3. Encourage the prosecution of DUI at BAC levels of 0.08% and above, and discourage reduced alcohol-reckless convictions at BAC levels near the illegal limit. This would reduce the considerable variation among counties regarding the BAC levels at which alcohol-reckless cases are being convicted, which should result in more DUI convictions. (This recommendation is counterintuitive to the research results which establish that Counties with a “No Plea Bargain” policy have not only a lower conviction rate for DUI but a much lower overall rate of placing offenders on DUI sanctions as the result of convictions and plea negotiations for reckless driving which includes alcohol education and priorability. This recommendation also fails to recognize established margins of error and legitimate defenses to DUI charges and the fact that the mean alcohol levels for cases reduced to a reckless driving throughout the state ranges between .08 and .09% which is hardly a justification for a lower conviction rate and the enormous expense of prosecution in marginal cases. If the State were to have trials on all of these marginal BAC cases it would be likely result in a lower conviction rate.)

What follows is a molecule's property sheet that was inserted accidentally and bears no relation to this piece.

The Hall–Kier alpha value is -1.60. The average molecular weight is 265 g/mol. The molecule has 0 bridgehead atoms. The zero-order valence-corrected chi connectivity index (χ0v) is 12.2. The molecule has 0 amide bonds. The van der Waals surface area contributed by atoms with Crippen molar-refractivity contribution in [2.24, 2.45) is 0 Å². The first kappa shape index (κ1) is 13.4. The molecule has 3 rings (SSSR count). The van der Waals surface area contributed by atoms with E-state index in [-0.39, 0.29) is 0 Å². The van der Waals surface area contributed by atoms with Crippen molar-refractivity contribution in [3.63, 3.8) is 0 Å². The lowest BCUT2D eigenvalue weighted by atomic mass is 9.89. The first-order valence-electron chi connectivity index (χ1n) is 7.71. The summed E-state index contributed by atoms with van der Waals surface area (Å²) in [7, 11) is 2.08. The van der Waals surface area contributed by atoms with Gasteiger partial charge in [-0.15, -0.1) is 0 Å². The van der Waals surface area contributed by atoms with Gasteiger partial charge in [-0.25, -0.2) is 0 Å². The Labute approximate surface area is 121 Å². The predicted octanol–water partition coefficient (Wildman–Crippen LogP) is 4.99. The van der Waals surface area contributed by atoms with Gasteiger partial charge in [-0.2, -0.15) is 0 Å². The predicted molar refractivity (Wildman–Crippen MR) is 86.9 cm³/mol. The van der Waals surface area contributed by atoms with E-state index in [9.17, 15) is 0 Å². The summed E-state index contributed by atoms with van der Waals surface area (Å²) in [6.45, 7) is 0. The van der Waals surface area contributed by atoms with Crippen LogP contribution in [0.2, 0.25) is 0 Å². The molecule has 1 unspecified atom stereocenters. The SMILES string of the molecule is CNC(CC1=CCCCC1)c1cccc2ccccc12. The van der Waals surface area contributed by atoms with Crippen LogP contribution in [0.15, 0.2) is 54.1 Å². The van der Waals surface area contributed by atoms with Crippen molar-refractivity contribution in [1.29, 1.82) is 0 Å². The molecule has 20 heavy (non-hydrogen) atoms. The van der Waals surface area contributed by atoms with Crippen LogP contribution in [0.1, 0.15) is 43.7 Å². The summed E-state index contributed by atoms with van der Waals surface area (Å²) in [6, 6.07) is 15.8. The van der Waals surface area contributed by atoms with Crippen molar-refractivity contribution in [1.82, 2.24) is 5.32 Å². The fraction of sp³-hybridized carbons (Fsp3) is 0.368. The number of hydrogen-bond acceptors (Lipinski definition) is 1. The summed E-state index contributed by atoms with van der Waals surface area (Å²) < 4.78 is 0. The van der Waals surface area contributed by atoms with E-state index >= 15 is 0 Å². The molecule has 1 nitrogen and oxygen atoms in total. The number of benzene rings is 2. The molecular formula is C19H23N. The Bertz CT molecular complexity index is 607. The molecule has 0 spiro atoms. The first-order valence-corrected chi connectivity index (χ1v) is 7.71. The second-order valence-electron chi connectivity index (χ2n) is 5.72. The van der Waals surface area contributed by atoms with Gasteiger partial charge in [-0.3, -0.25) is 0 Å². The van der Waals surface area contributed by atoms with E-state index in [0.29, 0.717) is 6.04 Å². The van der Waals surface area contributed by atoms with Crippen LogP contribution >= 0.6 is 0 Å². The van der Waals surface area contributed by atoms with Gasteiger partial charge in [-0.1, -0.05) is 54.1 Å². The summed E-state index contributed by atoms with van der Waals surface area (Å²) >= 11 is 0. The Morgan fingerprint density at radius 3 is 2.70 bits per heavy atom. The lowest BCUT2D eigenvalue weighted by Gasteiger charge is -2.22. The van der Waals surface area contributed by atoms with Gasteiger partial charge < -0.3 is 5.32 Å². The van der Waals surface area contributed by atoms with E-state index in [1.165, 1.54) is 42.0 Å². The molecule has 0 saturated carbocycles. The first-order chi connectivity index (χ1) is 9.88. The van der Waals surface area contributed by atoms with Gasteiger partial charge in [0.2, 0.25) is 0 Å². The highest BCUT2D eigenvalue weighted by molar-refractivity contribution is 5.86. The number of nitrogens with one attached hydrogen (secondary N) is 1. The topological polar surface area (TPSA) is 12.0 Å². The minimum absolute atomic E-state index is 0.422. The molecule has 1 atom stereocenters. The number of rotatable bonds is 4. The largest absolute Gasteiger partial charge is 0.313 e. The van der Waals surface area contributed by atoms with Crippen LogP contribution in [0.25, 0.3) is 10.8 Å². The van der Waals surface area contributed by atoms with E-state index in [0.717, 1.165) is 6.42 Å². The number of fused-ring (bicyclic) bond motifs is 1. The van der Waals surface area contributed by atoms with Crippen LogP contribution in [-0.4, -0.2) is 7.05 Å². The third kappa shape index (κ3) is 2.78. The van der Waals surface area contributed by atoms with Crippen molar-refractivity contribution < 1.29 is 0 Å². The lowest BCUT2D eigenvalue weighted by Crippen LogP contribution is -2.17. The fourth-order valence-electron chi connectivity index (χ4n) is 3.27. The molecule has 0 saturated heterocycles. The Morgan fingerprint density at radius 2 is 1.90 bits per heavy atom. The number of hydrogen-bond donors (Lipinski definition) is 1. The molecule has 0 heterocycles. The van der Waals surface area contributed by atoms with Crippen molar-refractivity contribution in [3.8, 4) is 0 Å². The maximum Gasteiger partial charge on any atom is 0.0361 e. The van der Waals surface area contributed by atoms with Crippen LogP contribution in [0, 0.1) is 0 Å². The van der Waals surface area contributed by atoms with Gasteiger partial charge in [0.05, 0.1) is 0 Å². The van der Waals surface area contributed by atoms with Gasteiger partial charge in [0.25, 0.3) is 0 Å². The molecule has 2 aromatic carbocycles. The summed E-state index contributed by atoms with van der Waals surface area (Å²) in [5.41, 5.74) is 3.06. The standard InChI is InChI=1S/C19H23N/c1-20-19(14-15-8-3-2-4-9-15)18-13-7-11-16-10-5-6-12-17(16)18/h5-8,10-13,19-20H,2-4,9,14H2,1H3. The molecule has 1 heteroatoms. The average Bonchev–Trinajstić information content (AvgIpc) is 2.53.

4.Support legislation, such as the proposal developed by SHSP Challenge Area #1 (Reduce Impaired Driving Fatalities) to differentiate in the vehicle code DUI offenses involving drugs from those for alcohol. Because both alcohol and drug DUI arrests and convictions are currently charged under the same CVC sections, it is not possible to distinguish between alcohol and drug offenses, which make it difficult to determine the extent of drug-related driving, the effectiveness of drug-related countermeasures, and the impact of efforts by law enforcement and prosecution to cite and convict these offenders. Currently, only two U.S. states (Hawaii and New York) have separate statutes for alcohol DUI and drug DUI violations. This proposal has precedence in the California laws prior to 1982, when misdemeanor and felony drug DUI were charged separately from those for alcohol DUI (CVC §23105 drug misdemeanor; CVC §23106 drug felony).